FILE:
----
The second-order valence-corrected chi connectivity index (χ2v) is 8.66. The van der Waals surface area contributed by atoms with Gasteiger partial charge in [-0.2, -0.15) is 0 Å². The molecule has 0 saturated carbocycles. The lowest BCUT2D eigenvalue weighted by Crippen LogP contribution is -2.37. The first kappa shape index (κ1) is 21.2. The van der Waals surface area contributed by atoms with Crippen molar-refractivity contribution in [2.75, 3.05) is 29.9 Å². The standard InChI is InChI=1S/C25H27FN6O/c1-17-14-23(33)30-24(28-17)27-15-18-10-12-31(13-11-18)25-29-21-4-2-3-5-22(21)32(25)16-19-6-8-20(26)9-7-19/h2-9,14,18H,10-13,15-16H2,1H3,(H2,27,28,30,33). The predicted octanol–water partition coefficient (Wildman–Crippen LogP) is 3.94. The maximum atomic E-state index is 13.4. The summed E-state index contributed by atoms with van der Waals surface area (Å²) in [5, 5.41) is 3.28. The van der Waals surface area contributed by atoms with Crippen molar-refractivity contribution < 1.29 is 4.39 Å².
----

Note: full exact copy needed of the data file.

The second-order valence-corrected chi connectivity index (χ2v) is 8.66. The van der Waals surface area contributed by atoms with Gasteiger partial charge in [-0.2, -0.15) is 0 Å². The molecule has 0 saturated carbocycles. The lowest BCUT2D eigenvalue weighted by Crippen LogP contribution is -2.37. The first kappa shape index (κ1) is 21.2. The van der Waals surface area contributed by atoms with Crippen molar-refractivity contribution in [2.75, 3.05) is 29.9 Å². The standard InChI is InChI=1S/C25H27FN6O/c1-17-14-23(33)30-24(28-17)27-15-18-10-12-31(13-11-18)25-29-21-4-2-3-5-22(21)32(25)16-19-6-8-20(26)9-7-19/h2-9,14,18H,10-13,15-16H2,1H3,(H2,27,28,30,33). The predicted octanol–water partition coefficient (Wildman–Crippen LogP) is 3.94. The maximum atomic E-state index is 13.4. The summed E-state index contributed by atoms with van der Waals surface area (Å²) in [5, 5.41) is 3.28. The van der Waals surface area contributed by atoms with Crippen molar-refractivity contribution < 1.29 is 4.39 Å².